G11. Landing sites of the Magnocraft
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© Dr. Eng. Jan Pająk

G11. Landing sites of the Magnocraft

When propelling devices of a vehicle contact the solid ground, they must leave recognizable marks. For example, the wheels of a car leave rather characteristic tracks, whereas a hovercraft produces a band of swirled and flattened vegetation. The Magnocraft's propulsion utilizes a very powerful magnetic field which is capable of cooking the soil in a manner similar to that utilized in microwave ovens. Therefore when the Magnocraft lands, its propulsors, which still arte working, must also scorch on the ground a number of distinctive marks. These marks can provide vital information about the vehicle which produced them. This is because they reflect the type of vehicle, its orientation, configuration in which it arrived, mode of operation, etc. To enable the correct interpretation of such marks, subsections that follow are devoted to the description of the main attributes of the Magnocraft's landing sites.
At this point it is worth to explain more exactly what we understand in this monograph by the term Magnocraft’s "landing". This is because our present popular understanding of the term "landing" is inspired by the operation of helicopters and passenger aeroplanes. These machines lead us to believe, that if a flying vehicle lands, the burning of its fuel must be shut down and its propulsion system must go into a dead, passive state. However the principles of the Magnocraft's flight are completely different from the operation of present helicopters or passenger jets. Out of all flying machines constructed on Earth so-far, only balloons or airships have the principle of flight slightly similar to those of Magnocraft. Therefore, when applying the term "landing" to the Magnocraft, consideration must be given to the fact that this vehicle does not dissipate its energy resources during motionless hovering. Therefore, the Magnocraft's landing more involves hovering close to the ground (with its propulsion still remaining operational) so that its crew and passengers are able to leave or enter the deck, rather than an actual "sitting" on the ground and extinguishing of its propelling field. During such a "landing" Magnocraft’s propulsors are going to remain operational all the time and are still going to produce appropriate lifting force. Thus by the term "Magnocraft’s landing" we should understand a temporary approach of this vehicle to surface of the ground, combined with the motionless hovering, while the propulsion system of the vehicle remains active and generates the destructive magnetic field. Only in extremely rare situations (e.g. when damaged propelling devices are being repaired) a Magnocraft’s landing is to involve actual “sitting” of this vehicle on surface of the ground combined with the complete extinguishing magnetic field that it generates.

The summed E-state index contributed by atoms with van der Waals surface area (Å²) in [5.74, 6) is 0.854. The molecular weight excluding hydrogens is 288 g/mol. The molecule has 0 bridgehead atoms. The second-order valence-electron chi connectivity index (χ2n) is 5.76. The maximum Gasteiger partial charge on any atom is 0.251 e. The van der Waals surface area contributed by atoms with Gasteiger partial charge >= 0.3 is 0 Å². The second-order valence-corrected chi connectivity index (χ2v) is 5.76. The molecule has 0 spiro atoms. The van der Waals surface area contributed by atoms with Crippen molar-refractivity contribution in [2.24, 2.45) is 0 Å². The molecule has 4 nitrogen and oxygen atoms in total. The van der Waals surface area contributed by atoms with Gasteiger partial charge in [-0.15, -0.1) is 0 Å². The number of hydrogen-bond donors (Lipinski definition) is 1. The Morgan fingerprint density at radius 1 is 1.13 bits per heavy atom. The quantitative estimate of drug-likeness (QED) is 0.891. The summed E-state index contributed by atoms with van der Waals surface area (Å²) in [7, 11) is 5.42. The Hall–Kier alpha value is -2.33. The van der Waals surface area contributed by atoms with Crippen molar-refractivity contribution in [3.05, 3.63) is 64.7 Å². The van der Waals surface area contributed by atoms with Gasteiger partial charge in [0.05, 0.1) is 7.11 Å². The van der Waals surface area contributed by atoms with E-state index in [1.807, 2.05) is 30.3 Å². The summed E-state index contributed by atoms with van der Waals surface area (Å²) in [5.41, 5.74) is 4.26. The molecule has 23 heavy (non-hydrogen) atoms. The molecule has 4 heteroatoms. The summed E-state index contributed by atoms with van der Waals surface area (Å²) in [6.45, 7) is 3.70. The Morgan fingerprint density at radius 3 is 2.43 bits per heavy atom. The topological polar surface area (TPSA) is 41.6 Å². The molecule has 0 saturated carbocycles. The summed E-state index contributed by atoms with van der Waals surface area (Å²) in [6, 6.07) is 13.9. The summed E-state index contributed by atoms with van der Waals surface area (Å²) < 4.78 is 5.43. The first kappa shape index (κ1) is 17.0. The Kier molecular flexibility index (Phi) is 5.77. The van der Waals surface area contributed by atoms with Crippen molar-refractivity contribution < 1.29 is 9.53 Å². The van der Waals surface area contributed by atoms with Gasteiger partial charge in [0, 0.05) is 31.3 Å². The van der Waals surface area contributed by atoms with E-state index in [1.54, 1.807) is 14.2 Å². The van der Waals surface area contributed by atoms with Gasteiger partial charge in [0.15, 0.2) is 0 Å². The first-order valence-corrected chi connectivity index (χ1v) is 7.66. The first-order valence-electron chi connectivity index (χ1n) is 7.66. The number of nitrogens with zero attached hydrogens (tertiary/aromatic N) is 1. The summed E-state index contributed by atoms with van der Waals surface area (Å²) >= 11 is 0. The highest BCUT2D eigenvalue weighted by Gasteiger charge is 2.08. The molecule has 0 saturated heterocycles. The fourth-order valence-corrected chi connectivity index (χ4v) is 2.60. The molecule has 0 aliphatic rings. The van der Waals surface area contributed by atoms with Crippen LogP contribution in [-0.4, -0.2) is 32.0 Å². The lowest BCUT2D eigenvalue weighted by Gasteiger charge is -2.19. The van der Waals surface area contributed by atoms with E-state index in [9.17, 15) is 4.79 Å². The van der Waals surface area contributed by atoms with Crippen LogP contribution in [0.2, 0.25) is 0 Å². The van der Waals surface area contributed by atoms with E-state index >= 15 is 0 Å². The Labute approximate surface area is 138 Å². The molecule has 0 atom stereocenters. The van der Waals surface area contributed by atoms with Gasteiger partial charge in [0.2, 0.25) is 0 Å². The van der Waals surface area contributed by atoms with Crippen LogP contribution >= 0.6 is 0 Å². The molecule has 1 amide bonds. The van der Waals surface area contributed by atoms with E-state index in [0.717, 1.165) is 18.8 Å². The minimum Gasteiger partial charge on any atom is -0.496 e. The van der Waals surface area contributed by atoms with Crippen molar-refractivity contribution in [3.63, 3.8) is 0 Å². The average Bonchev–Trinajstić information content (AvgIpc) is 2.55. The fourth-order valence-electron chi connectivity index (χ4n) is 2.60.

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From the point of view of principles used for controlling the vehicle during a given
hovering close to the ground, Magnocraft’s landings can be subdivided into two basic classes, namely "parking" and "manual hovering". Let us now discuss characteristic attributes each one of these.
- During parking, Magnocraft is maintained on a constant height above the ground by the automatic pilot. So it can be left in a given hovering position for any length of time, while theoretically speaking the entire crew could leave the deck (but because of the requirements of safety, usually inside of the vehicle at least one crew member must remain). The automatic pilot controls the height above surface of the ground through the analysis of the resistance that the environment poses to the flow of magnetic field within vehicle’s magnetic circuits. Thus parking always is going to take place for the height of hovering above the surface of the ground at which one of vehicle’s magnetic circuits touches surface of the ground with returning part of the loop – as shown in part (a) of Figure G35. The automatic pilot keeps checking the fact of touching the ground by this returning part of the circuit by small waving, means by regular lifting up and lowering down the vehicle. In the effect of this waving, the magnetic circuit controlled by the automatic pilot is going to display changes in flow of magnetic energy that are proportional to the changes of magnetic resistance of the environment. This means that the resistance to the flow of magnetic energy is going to increase when the looping part of a given magnetic circuit is going to penetrate under the ground, and is going to decrease when the looping part of the magnetic circuit is lifted up and emerges from the underground. The automatic pilot is going to maintain the vehicle within two border heights, the waving of
the Magnocraft between which is going to change the resistance of the flow of field in a given (controlled) magnetic circuit of the vehicle. When only this resistance stops to change, the automatic pilot reverses the direction of the wavy motion of the vehicle into an opposite one. In this manner the vehicle is going to behave as if it is "parked" through making it sit on an invisible loop of its magnetic circuit.
In some circumstances, e.g. when the vehicle hovers above an uneven ground, such a dynamic checking of the resistance of magnetic flow can be carried out within several such magnetic circuits at the same time. This reassures that none side of the vehicle accidentally hits the ground.
Because of the fact of this dynamic checking of the flow of magnetic field within a selected magnetic circuit, for an outside observer the fact of parking of a Magnocraft is going to be easily noticeable from this small wavy motion that the vehicle is going to display - as if it waves on an invisible water waves. Because for checking the distance from the ground a sensor of the flow of magnetic field placed in any propulsor of the Magnocraft can be used, such parking is possible on practically every magnetic circuit that this vehicle has. This in turn means that the Magnocraft can be parked either on (1) the central magnetic circuit, or (2) any of the main magnetic circuits, or (3) any of the side magnetic circuits. The result is that the Magnocraft can be parked on one out of three different heights above the ground, which corresponds to the distance from a returning point in a given magnetic circuit that was chosen for measurements of the magnetic resistance.